The Grand Hibernian

A week or so ago I mentioned that a trip on the Venice-Simplon Orient-Express was still an unchecked item on my bucket list. That set me to browsing through the photos from a train journey we took back in 2016. The Grand Hibernian was a new route inaugurated that year by Belmond – the people who operate the VSOE as well The Royal Scotsman, the Eastern & Orient Express, the Hiram Bingham to Machu Pichu, and the Andean Explorer. Hibernia is the classic Latin name for Ireland and true to its name The Grand Hibernian did a tour of Ireland with an optional side trip to Belfast and Waterford. We choose the five day-four night journey which took us to Cork, Killarney, Galway, West Port and back to Dublin. I booked it in April 2015 when Belmond first announced the service. It was to be my 70th birthday celebration combined with our anniversary – I was ever the optimist.

Our tickets and baggage tags
for our journey on
The Grand Hibernian.
September 13-17, 2016

In their literature Belmond referred to it as being more relaxed than the VSOE and Royal Scotsman experience but still with all the elegance, luxury and first class service of their signature trains. And indeed it was.

The train had the quiet comfort of a country home with hints of Georgian Dublin – muted colours picked up from the tartans of the various counties and warm woods. Everything was included: meals, fine wines and premium liquors, entertainment, and tours. And there were always pleasant surprises: Laurent Perrier champagne for our cruise on the Lakes of Killarny, oysters and Guinness on the platform as we waited for our train to be shunted in at West Port, morning coffee at the manor house at Blarney Castle, a jaunting cart ride through the streets of Killarny, and a champagne lunch at Ashford Castle.

We checked in at The Westbury in Dublin and enjoyed a light lunch before making our way to Heusten Station where we were greeted by the Train Manager and a piper who led us to our train. A welcome glass of champagne was offered, we were introduced to the service crew and escorted to our cabins.

There was one hiccup as the journey begin – what we in the airline called a mechanical. After stowing our suitcases we were asked to meet in the lounge car and advised of the delay. We had been scheduled to have a very elaborate afternoon tea as we journeyed to Cork however the train would have to go off-station for an hour or so. But never fear we would still get our afternoon tea. The piper escorted us through the station – to the wondering eyes of commuters – to The Happy Hooker. Now less you fear for our moral safety a “hooker” is a type of fishing vessel – honest! And the Happy Hooker was the pub/restaurant at the station. There to even more wondering eyes we found the entire tea service from the train had been brought over and set up. We were served our oolong, savouries, sandwiches, scones, and sweets along with more bubbles from the champagne region. When it was time to return the piper led us back to the comfort of the Grand Hibernian. Did I mention this was first class all the way.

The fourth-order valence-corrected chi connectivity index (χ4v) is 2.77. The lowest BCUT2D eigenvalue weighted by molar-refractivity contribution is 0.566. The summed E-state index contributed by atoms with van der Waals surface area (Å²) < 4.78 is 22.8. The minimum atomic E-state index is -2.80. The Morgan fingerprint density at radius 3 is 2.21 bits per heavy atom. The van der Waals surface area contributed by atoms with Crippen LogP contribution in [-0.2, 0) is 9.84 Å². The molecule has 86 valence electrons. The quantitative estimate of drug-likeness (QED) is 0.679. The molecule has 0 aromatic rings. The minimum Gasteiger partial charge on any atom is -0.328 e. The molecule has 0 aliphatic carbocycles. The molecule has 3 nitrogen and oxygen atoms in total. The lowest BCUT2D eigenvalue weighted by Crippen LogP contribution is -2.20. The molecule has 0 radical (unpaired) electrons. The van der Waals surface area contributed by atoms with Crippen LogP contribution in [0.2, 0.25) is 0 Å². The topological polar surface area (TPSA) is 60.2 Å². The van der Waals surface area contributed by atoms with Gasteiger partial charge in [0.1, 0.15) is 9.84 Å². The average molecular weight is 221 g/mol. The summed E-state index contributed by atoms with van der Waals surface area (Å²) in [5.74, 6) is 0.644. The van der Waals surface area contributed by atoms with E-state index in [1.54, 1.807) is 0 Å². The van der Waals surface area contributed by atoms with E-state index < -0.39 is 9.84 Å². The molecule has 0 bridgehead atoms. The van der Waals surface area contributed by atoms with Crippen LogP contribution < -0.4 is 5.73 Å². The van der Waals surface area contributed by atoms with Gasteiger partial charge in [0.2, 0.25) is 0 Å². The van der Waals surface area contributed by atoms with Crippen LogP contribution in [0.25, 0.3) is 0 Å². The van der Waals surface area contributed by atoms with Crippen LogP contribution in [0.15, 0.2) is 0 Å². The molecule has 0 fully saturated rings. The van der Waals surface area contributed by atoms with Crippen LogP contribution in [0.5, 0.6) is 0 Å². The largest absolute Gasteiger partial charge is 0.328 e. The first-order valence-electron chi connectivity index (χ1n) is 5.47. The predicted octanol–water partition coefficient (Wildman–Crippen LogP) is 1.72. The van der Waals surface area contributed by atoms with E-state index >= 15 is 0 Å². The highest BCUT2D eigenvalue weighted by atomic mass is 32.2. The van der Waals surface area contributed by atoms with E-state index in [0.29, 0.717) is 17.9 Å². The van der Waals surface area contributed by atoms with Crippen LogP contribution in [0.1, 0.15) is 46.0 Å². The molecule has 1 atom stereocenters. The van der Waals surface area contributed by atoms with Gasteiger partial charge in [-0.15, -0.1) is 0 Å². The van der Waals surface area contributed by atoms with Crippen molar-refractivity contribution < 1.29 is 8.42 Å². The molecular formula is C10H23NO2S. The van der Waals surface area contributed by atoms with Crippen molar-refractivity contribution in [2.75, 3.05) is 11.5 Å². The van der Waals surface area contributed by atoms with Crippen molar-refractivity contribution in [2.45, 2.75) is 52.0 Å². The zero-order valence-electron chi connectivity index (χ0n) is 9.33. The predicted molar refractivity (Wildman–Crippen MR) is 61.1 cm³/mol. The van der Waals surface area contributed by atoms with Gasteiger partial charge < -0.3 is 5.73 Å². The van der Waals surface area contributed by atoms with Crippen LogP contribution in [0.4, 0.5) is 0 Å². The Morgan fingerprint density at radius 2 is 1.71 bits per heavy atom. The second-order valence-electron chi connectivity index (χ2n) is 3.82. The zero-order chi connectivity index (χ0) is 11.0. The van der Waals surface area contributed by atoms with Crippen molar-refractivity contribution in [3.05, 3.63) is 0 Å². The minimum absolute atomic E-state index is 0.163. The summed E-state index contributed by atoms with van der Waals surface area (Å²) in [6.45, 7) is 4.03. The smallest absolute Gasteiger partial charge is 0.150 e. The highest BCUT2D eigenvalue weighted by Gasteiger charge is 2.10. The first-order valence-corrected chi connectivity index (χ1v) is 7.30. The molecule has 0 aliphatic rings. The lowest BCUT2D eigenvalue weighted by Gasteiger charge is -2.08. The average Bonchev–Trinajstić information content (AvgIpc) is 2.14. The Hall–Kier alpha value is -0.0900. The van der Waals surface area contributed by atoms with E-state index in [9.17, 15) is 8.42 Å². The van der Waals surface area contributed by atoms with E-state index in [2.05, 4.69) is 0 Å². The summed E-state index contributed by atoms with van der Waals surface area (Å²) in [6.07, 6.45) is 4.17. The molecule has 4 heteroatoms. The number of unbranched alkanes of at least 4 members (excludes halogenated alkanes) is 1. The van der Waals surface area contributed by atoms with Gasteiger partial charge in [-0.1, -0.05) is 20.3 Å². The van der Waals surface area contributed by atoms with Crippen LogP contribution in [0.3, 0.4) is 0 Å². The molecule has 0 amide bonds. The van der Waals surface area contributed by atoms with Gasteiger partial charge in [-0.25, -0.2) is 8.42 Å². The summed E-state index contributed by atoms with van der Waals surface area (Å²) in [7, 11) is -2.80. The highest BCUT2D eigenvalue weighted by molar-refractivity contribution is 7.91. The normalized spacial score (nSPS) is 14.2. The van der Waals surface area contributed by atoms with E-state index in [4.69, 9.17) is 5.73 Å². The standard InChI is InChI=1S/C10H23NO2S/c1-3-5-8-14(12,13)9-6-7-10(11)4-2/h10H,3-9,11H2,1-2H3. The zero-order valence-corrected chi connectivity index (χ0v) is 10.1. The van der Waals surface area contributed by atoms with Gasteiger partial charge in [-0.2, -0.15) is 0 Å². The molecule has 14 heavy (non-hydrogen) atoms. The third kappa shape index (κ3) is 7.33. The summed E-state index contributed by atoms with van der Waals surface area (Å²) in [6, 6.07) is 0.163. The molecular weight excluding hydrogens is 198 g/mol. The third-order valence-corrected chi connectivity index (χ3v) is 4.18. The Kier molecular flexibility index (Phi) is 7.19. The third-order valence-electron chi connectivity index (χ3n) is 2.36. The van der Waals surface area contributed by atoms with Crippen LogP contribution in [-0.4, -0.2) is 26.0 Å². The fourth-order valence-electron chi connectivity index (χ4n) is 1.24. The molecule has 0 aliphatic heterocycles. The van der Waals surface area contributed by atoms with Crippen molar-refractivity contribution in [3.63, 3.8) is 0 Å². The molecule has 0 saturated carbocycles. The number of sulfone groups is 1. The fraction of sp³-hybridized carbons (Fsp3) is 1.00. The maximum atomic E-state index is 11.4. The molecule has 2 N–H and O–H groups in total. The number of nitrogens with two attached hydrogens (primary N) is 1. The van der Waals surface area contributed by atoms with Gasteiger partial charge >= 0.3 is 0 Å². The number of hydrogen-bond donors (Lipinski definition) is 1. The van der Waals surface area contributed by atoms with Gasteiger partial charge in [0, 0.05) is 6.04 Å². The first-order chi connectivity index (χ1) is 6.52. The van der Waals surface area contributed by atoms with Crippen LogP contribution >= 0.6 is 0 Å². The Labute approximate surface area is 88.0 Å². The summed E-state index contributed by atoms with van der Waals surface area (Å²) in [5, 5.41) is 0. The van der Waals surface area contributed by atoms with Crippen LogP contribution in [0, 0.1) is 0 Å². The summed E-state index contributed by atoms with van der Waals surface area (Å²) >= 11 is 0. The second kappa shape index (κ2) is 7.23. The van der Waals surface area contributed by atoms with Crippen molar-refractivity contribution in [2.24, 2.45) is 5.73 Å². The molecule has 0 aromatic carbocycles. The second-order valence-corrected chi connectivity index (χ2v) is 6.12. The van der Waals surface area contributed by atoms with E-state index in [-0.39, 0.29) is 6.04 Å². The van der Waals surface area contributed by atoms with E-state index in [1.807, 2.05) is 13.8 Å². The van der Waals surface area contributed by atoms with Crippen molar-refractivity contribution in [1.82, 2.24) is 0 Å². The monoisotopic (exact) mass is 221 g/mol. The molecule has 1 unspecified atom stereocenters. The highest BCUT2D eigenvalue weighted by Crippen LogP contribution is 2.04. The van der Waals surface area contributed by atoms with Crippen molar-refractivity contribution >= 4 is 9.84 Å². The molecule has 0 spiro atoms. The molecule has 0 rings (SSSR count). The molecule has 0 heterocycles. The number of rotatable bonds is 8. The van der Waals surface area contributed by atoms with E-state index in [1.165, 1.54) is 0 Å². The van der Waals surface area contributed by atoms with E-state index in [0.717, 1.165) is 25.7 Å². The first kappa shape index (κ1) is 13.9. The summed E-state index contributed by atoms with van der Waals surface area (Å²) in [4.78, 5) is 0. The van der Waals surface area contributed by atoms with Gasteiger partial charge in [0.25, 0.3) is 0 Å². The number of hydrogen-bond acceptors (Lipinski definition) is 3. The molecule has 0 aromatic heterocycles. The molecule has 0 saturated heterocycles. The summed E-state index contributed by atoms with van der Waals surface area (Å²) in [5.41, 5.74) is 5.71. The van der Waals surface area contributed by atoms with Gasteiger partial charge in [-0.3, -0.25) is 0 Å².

The cabin was small but comfortable with twin beds and its own bathroom with shower. It was compact but full provided with fluffy towels and fine toiletries. The sheets were Egyptian cotton and blankets were Irish wool. As much as I enjoy overnight trains I am a light sleeper which can be a problem, however the train remained stationary on a siding each evening so there was no rocking and rolling or click-clack.

Our impromptu afternoon tea had given us an opportunity to meet some of the other passengers and particularly two delightful if slightly eccentric sisters from Dallas, a charming Dutch couple, and several other couples. It also meant that the first evening’s dinner had none of the awkwardness that often accompanies the first night of a cruise or tour.